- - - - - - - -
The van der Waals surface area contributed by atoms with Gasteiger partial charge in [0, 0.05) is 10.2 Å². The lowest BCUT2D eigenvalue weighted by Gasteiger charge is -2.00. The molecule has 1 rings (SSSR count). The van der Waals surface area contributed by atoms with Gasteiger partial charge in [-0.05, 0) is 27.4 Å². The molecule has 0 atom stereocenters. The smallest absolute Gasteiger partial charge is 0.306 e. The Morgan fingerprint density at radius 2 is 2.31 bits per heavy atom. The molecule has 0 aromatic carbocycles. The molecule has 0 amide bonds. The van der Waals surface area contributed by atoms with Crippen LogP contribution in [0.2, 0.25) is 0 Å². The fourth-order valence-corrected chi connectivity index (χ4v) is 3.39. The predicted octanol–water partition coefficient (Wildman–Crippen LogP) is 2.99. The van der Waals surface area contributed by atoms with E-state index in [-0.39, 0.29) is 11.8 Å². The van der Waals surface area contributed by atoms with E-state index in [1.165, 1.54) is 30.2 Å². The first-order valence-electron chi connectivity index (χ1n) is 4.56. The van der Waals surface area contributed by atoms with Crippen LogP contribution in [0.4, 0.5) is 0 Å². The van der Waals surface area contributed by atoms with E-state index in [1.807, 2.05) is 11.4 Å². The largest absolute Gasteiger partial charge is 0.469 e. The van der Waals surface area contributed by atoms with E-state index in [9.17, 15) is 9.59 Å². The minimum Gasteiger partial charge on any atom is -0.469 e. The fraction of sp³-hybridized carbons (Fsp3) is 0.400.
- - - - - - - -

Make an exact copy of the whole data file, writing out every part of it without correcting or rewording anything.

The van der Waals surface area contributed by atoms with Gasteiger partial charge in [0, 0.05) is 10.2 Å². The lowest BCUT2D eigenvalue weighted by Gasteiger charge is -2.00. The molecule has 1 rings (SSSR count). The van der Waals surface area contributed by atoms with Gasteiger partial charge in [-0.05, 0) is 27.4 Å². The molecule has 0 atom stereocenters. The smallest absolute Gasteiger partial charge is 0.306 e. The Morgan fingerprint density at radius 2 is 2.31 bits per heavy atom. The molecule has 0 aromatic carbocycles. The molecule has 0 amide bonds. The van der Waals surface area contributed by atoms with Crippen LogP contribution in [0.2, 0.25) is 0 Å². The fourth-order valence-corrected chi connectivity index (χ4v) is 3.39. The predicted octanol–water partition coefficient (Wildman–Crippen LogP) is 2.99. The van der Waals surface area contributed by atoms with E-state index in [-0.39, 0.29) is 11.8 Å². The van der Waals surface area contributed by atoms with E-state index in [1.165, 1.54) is 30.2 Å². The first-order valence-electron chi connectivity index (χ1n) is 4.56. The van der Waals surface area contributed by atoms with Crippen LogP contribution in [0.4, 0.5) is 0 Å². The van der Waals surface area contributed by atoms with E-state index in [1.807, 2.05) is 11.4 Å². The largest absolute Gasteiger partial charge is 0.469 e. The van der Waals surface area contributed by atoms with E-state index in [9.17, 15) is 9.59 Å². The minimum Gasteiger partial charge on any atom is -0.469 e. The fraction of sp³-hybridized carbons (Fsp3) is 0.400.